Why should stockholders care about a company’s brand? That’s the subject of today’s post, the 3rd in a series on the many ways a brand creates value for a company.
I’ve discussed brand value creation from the Customer perspective and from the Financial perspective of immediate revenue generation. I also want to describe brand-driven Financial value creation in terms of market valuation. Specifically, does a brand impact shareholder value and how?
The market share and margin benefits produced by a strong brand (explained in my previous post) certainly impact earnings, which in turn deliver dividends or distributions for shareholders. A strong brand also increases the market value of the business to Wall Street and investors.
Research from Interbrand, Brand Finance, and other respected brand valuation firms, as well as academics from Columbia University Business School, Cornell University’s Johnson Graduate School of Management, and Dartmouth College, has proven the power of a brand to increase share price and stock valuations.
One particularly compelling example: An investigation by Harvard University Business School and Boston University School of Management professors Thomas Madden, Frank Fehle, and Susan Fournier provides empirical evidence of the value to stockholders of a firm’s brand-building activities.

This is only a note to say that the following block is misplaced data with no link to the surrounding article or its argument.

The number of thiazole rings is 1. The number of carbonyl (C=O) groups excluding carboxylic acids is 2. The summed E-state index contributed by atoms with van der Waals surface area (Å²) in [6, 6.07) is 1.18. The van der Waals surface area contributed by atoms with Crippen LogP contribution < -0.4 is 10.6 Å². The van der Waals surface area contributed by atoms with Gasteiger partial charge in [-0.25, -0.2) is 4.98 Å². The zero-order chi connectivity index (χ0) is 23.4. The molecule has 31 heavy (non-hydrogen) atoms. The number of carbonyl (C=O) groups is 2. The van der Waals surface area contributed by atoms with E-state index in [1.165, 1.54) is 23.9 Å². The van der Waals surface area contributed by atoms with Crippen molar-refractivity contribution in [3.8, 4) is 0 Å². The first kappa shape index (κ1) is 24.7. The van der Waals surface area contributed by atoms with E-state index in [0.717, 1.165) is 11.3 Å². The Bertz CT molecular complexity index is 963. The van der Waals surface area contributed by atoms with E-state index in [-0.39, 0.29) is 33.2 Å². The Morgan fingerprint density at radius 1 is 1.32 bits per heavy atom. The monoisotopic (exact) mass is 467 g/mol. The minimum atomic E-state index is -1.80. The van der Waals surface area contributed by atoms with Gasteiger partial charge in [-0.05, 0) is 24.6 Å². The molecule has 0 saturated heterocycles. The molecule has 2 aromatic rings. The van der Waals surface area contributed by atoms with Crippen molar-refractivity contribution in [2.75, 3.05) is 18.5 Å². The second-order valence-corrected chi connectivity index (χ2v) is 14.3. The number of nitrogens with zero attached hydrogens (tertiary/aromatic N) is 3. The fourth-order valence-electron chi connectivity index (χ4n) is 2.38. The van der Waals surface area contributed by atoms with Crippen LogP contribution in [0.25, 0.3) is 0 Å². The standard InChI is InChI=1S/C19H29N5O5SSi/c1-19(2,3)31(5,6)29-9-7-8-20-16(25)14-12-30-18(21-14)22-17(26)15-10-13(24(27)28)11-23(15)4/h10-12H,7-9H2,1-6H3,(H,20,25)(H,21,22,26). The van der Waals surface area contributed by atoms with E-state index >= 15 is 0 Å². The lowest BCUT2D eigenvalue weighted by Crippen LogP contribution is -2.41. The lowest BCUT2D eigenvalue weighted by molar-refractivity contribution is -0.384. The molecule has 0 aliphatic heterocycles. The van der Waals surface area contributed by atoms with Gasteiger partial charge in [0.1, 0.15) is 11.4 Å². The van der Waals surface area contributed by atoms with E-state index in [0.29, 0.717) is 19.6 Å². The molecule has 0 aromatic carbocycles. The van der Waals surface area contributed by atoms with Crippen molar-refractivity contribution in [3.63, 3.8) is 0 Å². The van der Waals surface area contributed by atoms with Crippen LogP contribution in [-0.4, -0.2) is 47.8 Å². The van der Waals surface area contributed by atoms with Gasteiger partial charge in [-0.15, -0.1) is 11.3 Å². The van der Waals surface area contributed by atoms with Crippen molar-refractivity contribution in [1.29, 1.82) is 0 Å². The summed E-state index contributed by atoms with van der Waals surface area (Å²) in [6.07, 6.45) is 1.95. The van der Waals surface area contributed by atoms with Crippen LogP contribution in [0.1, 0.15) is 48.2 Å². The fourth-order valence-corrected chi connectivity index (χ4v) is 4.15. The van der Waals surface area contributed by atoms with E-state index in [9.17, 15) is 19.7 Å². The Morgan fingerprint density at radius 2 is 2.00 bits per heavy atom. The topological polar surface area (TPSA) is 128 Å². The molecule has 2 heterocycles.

Examining monthly stockholder returns data for the period 1994 to 2001, they found that a portfolio of brands identified as strong (based on a well-known, widely-accepted methodology by Interbrand and used by BusinessWeek for its annual Best Global Brands report) displayed statistically- and economically-significant performance advantages such as stock returns and returns on equity versus the overall market. Commenting on the findings, Fournier wrote, “The effects of brands on shareholder values were powerful and dominant and far outweighed commonly acknowledged factors such as market share and firm size.”
The research even goes one step further, finding that firms which had developed strong brands created shareholder value with less exposure to risk. The professors conclude that their results “support the role of the brand in reducing the volatility and vulnerability of cash flows.”
So it’s clear a strong brand makes a business robust for shareholders — but why?
Brands produce higher market valuations due to:
- stronger customer equity (defined as the total lifetime values of all of the company’s customers) — brands are the primary conduits through which loyal customer relationships are formed, nurtured, and maintained
- development of intangibles — brands drive differentiation and perceived value to customers beyond that which a company’s tangible product or service produces
- more efficient business processes — brands optimize the 3 primary processes of any business (product development, supply chain management, and customer relationship management) and the resources that drive each (this will be discussed in more detail in my next post — I’m using the Balanced Scorecard as an organizing framework for this series and am making my way through the 4 quadrants, in case you’re wondering.)
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